60 Photos of Sally Field Like You've Never Seen Her Before

By Sarah Norman | August 14, 2023

 A Young Sally Field... A Typical Cali Girl

Sally Field might be small, but she is mighty. Equal parts cute – as demonstrated from her performances in Gidget and The Flying Nun – and feisty like her Norma Rae character and strong like the characters she played in Steel Magnolias and Places in the Heart. Let’s take a look through the life and career of this effervescent icon of the American cinema to see why we like her… we really like her.

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The very petite Field could easily play a younger girl so she was a shoe-in to play a believable boy-crazy, surf-obsessed high school teen in Gidget from 1965 to 1966. Unfortunately, the show wasn’t a big success. The studio cancelled it after the first season. But perhaps their timing was just off. The studio broadcast reruns of the cancelled Gidget over the summer, and the show finally brought it decent ratings. It was a delayed success but the show had already been cancelled so the studio opted not to resurrect it.

Sally Field At Cannes Film Festival In Cannes, France On May 17, 1979

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(getty images)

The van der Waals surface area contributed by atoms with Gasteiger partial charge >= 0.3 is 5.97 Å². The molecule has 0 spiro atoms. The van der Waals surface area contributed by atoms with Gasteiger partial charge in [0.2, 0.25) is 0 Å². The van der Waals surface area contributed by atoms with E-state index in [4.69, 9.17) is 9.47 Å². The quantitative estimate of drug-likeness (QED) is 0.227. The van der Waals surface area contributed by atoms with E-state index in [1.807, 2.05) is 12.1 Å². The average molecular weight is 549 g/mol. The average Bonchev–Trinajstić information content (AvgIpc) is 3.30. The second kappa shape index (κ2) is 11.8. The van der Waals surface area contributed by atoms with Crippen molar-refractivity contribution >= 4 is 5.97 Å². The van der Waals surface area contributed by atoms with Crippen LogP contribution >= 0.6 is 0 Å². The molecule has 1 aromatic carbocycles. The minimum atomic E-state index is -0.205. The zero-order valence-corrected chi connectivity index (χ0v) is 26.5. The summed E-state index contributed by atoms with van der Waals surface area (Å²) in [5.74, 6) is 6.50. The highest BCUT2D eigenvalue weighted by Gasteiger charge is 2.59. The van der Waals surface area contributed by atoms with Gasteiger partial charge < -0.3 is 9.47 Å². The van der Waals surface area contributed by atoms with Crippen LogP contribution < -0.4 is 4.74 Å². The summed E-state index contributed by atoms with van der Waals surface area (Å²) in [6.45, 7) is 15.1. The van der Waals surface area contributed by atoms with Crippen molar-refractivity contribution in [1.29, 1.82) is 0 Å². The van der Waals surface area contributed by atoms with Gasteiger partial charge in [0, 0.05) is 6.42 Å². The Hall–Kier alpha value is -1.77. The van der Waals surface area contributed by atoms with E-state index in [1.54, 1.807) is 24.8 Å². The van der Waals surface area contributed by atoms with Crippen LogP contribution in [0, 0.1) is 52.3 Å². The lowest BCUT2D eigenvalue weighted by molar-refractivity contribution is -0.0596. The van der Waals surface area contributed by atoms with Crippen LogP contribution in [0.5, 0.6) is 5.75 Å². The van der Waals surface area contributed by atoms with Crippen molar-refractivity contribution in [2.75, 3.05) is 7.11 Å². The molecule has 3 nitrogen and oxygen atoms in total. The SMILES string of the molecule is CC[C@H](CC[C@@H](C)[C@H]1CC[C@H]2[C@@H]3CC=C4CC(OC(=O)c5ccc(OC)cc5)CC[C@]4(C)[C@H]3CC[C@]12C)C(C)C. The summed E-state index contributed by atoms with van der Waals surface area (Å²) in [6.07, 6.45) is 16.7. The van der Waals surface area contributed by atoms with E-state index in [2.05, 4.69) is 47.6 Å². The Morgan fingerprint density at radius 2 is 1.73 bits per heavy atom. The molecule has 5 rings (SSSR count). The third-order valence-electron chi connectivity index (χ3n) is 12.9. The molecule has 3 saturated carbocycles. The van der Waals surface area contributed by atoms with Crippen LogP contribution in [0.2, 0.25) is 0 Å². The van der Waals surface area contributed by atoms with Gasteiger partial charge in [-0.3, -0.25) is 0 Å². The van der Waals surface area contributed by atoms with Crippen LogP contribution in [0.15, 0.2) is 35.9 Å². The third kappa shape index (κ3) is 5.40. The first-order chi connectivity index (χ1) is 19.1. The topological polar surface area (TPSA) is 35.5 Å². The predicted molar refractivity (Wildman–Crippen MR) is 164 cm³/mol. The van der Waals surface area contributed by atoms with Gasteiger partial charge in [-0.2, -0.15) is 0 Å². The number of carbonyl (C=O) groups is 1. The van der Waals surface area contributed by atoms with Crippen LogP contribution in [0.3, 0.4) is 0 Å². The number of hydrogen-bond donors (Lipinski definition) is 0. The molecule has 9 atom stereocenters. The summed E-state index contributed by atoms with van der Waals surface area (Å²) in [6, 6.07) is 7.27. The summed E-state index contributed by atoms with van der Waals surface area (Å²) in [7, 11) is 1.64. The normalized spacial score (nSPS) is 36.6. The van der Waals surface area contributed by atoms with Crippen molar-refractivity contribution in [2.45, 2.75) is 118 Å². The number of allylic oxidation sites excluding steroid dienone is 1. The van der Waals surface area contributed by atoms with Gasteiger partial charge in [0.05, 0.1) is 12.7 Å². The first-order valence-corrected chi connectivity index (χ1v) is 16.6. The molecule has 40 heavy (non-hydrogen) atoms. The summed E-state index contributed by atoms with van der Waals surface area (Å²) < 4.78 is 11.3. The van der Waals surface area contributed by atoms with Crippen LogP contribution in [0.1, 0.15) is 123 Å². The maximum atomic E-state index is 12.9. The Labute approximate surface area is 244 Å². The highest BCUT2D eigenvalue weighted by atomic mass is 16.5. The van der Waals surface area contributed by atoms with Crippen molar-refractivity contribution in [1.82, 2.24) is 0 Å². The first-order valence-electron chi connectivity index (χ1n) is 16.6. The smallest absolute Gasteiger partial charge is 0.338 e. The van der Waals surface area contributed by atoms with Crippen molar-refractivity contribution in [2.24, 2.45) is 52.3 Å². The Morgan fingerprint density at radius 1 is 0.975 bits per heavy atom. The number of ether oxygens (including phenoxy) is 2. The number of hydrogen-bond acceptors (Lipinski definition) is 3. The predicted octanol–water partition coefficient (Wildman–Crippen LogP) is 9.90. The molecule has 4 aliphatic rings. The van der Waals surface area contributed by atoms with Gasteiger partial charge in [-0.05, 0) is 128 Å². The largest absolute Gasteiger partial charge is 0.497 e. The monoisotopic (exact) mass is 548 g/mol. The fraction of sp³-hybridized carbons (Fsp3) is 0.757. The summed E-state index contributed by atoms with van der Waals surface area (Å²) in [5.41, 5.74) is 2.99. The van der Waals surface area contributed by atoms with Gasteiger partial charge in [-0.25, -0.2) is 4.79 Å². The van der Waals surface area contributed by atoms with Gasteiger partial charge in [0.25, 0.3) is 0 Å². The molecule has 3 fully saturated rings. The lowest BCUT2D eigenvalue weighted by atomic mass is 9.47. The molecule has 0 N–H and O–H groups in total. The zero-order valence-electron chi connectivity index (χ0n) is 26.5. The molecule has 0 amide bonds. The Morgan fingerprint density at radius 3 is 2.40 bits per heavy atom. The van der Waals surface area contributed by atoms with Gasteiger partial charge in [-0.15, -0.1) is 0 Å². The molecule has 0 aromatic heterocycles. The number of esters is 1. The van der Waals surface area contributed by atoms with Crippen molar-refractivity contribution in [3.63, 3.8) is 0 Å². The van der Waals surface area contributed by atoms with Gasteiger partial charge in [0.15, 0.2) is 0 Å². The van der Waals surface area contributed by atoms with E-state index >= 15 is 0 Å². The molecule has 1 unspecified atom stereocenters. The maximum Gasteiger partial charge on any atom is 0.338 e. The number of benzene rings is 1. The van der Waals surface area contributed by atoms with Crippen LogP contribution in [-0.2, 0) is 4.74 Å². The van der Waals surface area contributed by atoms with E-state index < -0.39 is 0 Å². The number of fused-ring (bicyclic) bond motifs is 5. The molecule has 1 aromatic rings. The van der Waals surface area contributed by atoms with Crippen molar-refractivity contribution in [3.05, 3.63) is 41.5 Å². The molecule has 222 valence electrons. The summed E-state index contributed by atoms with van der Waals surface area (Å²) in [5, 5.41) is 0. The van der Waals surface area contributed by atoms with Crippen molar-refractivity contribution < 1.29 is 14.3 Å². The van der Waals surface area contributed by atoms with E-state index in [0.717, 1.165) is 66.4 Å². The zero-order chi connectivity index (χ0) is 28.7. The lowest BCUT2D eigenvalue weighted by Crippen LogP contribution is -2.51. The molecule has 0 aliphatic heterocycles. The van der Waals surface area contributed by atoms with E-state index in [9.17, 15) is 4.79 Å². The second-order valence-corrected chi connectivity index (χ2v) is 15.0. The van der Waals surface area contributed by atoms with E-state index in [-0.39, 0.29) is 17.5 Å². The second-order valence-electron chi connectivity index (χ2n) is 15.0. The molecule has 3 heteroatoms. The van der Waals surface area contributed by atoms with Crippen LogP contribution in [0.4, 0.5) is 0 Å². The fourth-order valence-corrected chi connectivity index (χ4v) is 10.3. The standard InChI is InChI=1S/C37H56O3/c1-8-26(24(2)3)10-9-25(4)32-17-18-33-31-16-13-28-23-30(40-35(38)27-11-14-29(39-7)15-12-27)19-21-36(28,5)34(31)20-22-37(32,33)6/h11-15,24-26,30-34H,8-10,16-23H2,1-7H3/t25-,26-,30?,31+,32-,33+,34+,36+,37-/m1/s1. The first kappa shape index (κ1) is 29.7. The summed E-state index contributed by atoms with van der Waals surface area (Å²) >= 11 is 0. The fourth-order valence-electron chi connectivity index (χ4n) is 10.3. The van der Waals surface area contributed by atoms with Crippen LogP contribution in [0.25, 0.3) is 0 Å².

In 1979, Sally Field made her way to the sunny shores of the Cannes Film Festival for the premiere of her film Norma Rae. While the film may not have taken home the coveted Palme d'Or, Sally was the real star of the show. She walked away with the prize for Best Actress at the festival, sending shockwaves through the industry and solidifying her place as one of Hollywood's leading ladies.

This was only the beginning of her award run for the film, as she later went on to win the Academy Award for her standout performance as the titular character. It was a triumphant moment for Sally, who had already proven her versatility as an actress but now was receiving recognition for her powerful dramatic work. While speaking about the film's response at the festival she said:

Cannes was an enormous experience for me, a high point in my life. When the film was over, the lights came on, big searchlights were on Marty Ritt and myself, we stood up, they began to applaud and cheer in a way that Americans don't do. They clap and they hoot, but this was the legendary 'bravo' that just got louder and louder. It went on for about 10 or 15 minutes and I am not exaggerating, so I started to cry, because when I was a child I used to lay in bed and dream about becoming Miss America or being elected President of the United States, and I would stand in front of a mirror literally pretending I was having a standing ovation. I had my act all rehearsed of how I was going to respond, but when it really happened to me the first time in my life, I started to cry and I was shaking all over, and the harder I cried, the louder they clapped, so it was a very emotional moment.